Monday, 13 Aug, 2007 Science
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Ancient Microorganisms May Revive in Melting Glaciers

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The DNA of ancient microorganisms frozen for millions of years in glaciers, may revive in the melting glaciers, as concluded by scientists at Rutgers, The State University of New Jersey.

According to Kay Bidle, an assistant professor of marine and coastal sciences at the university, until the present time the scientists didn't posses the exact information whether it is possible to revive the DNA of such ancient, for-centuries-frozen microorganisms. The scientists didn't know for what period of time cells could stay viable after they've been frozen. Bidle and his colleagues melted five samples of ice that were 100,000 - 8 million years old to discover the microorganisms kept inside the ice.

First, the researchers made sure that they were able to detect microorganisms at all – it turned out there were more organisms in the young ice samples than in the old ones. The scientists tried to grow the organisms in media, and were surprised to see that the younger microorganisms grew really fast and it was easy to recover them. The researchers plated the revived microorganisms and then isolated colonies. The young microorganisms doubled every few days, while those taken from the oldest ice samples grew very slowly, and doubled once in 70 days.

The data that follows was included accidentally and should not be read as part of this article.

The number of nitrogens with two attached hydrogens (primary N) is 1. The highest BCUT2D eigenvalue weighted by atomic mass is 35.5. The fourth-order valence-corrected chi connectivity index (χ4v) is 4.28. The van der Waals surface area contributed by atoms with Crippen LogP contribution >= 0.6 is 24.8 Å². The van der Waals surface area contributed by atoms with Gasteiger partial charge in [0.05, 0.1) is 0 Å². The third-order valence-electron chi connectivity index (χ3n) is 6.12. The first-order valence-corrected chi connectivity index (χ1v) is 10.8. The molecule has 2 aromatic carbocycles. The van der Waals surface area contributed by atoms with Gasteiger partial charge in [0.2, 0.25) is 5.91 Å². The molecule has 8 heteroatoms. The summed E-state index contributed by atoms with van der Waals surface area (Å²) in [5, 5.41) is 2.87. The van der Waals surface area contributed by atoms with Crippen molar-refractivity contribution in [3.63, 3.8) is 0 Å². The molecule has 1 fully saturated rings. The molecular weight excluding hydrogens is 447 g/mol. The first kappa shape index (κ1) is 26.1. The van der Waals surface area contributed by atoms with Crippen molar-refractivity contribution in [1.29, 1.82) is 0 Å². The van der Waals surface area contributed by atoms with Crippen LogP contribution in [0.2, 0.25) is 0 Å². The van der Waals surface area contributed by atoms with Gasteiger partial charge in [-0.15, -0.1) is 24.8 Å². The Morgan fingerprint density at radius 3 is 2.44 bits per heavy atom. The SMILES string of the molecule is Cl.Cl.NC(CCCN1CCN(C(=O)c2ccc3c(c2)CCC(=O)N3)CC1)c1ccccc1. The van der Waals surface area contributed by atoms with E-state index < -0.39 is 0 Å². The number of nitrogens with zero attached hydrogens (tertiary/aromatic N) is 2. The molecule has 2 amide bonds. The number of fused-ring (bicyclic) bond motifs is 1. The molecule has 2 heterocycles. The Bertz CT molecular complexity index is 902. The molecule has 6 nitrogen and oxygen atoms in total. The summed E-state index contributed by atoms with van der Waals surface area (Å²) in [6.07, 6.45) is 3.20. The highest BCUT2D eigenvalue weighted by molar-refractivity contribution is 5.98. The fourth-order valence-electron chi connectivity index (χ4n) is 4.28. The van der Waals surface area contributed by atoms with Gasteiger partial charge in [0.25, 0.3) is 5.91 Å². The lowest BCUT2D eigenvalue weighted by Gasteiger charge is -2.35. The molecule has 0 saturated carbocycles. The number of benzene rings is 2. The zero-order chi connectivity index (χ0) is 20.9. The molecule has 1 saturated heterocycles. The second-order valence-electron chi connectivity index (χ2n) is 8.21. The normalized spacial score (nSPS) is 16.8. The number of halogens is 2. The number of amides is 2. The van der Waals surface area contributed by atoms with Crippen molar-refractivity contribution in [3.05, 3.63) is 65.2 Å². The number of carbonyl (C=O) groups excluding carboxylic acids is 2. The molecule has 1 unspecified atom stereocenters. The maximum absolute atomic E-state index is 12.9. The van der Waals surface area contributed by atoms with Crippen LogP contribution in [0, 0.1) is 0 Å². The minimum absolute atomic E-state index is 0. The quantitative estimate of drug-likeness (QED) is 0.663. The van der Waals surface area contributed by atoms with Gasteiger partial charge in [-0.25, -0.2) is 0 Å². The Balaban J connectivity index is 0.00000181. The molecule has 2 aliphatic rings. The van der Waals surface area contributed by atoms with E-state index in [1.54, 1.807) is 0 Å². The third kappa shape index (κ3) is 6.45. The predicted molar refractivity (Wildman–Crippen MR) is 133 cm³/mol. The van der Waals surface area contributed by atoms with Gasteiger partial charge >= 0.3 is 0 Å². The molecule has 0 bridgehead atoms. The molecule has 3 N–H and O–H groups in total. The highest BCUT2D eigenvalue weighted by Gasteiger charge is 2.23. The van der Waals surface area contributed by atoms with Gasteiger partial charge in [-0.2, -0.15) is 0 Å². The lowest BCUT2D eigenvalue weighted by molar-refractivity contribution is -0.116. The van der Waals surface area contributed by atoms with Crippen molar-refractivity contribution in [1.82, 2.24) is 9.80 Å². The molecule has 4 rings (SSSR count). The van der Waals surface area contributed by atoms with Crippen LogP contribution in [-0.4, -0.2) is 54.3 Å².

Moreover, the researchers were not able to identify the oldest growing microorganisms as their DNA deteriorated. The scientists concluded that the DNA in the five ice samples they examined proved to pass through an 'exponential decline' after 1.1 million years. It constrained the microbes' geological preservation in ice and the possible genetic material's exchange to the oceans. Still, the scientists have at their disposal the DNA left after 1.1 million years.

The researchers stopped their choice at Antarctic glaciers as the polar regions are exposed to greater cosmic radiation than the rest of the planet. The cosmic radiation makes the DNA blast into pieces over geologic time. As a result, the microorganisms are subject to irreversible damage.

The greatly deteriorated DNA in the old ice samples lead the researchers to one more significant conclusion - life on Earth could not be brought by a comet or other cosmic debris from outside our solar system. The microbes and their DNA preservation in icy comets could have resulted in genetic material's transfer among planets. However, if to take into account the extremely high levels of cosmic radiation in space, the results of the research suggest it is highly unlikely that life on our planet could have been seeded by genetic material from outside our solar system.

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